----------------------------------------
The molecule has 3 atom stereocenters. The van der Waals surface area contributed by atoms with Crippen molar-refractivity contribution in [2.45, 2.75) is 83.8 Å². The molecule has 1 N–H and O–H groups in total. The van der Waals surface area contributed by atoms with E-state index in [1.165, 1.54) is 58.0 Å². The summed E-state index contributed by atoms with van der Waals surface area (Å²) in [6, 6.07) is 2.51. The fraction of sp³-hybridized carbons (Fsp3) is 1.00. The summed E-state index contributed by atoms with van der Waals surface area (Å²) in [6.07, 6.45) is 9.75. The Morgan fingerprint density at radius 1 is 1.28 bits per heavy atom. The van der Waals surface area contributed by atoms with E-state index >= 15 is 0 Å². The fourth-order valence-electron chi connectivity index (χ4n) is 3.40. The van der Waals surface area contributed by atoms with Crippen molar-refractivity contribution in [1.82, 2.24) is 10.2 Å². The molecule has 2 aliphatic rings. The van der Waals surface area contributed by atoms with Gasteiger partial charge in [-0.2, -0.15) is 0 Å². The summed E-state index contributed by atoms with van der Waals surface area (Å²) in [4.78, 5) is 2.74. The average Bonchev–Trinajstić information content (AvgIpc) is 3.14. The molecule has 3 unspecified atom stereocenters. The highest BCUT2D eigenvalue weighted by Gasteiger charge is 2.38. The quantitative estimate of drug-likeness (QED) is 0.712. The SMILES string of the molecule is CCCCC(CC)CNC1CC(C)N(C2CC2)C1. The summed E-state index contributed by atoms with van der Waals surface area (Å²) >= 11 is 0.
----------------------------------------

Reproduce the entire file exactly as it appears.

The molecule has 3 atom stereocenters. The van der Waals surface area contributed by atoms with Crippen molar-refractivity contribution in [2.45, 2.75) is 83.8 Å². The molecule has 1 N–H and O–H groups in total. The van der Waals surface area contributed by atoms with E-state index in [1.165, 1.54) is 58.0 Å². The summed E-state index contributed by atoms with van der Waals surface area (Å²) in [6, 6.07) is 2.51. The fraction of sp³-hybridized carbons (Fsp3) is 1.00. The summed E-state index contributed by atoms with van der Waals surface area (Å²) in [6.07, 6.45) is 9.75. The Morgan fingerprint density at radius 1 is 1.28 bits per heavy atom. The van der Waals surface area contributed by atoms with E-state index >= 15 is 0 Å². The fourth-order valence-electron chi connectivity index (χ4n) is 3.40. The van der Waals surface area contributed by atoms with Crippen molar-refractivity contribution in [1.82, 2.24) is 10.2 Å². The molecule has 2 aliphatic rings. The van der Waals surface area contributed by atoms with Gasteiger partial charge in [-0.2, -0.15) is 0 Å². The summed E-state index contributed by atoms with van der Waals surface area (Å²) in [4.78, 5) is 2.74. The average Bonchev–Trinajstić information content (AvgIpc) is 3.14. The molecule has 3 unspecified atom stereocenters. The highest BCUT2D eigenvalue weighted by Gasteiger charge is 2.38. The quantitative estimate of drug-likeness (QED) is 0.712. The SMILES string of the molecule is CCCCC(CC)CNC1CC(C)N(C2CC2)C1. The summed E-state index contributed by atoms with van der Waals surface area (Å²) >= 11 is 0.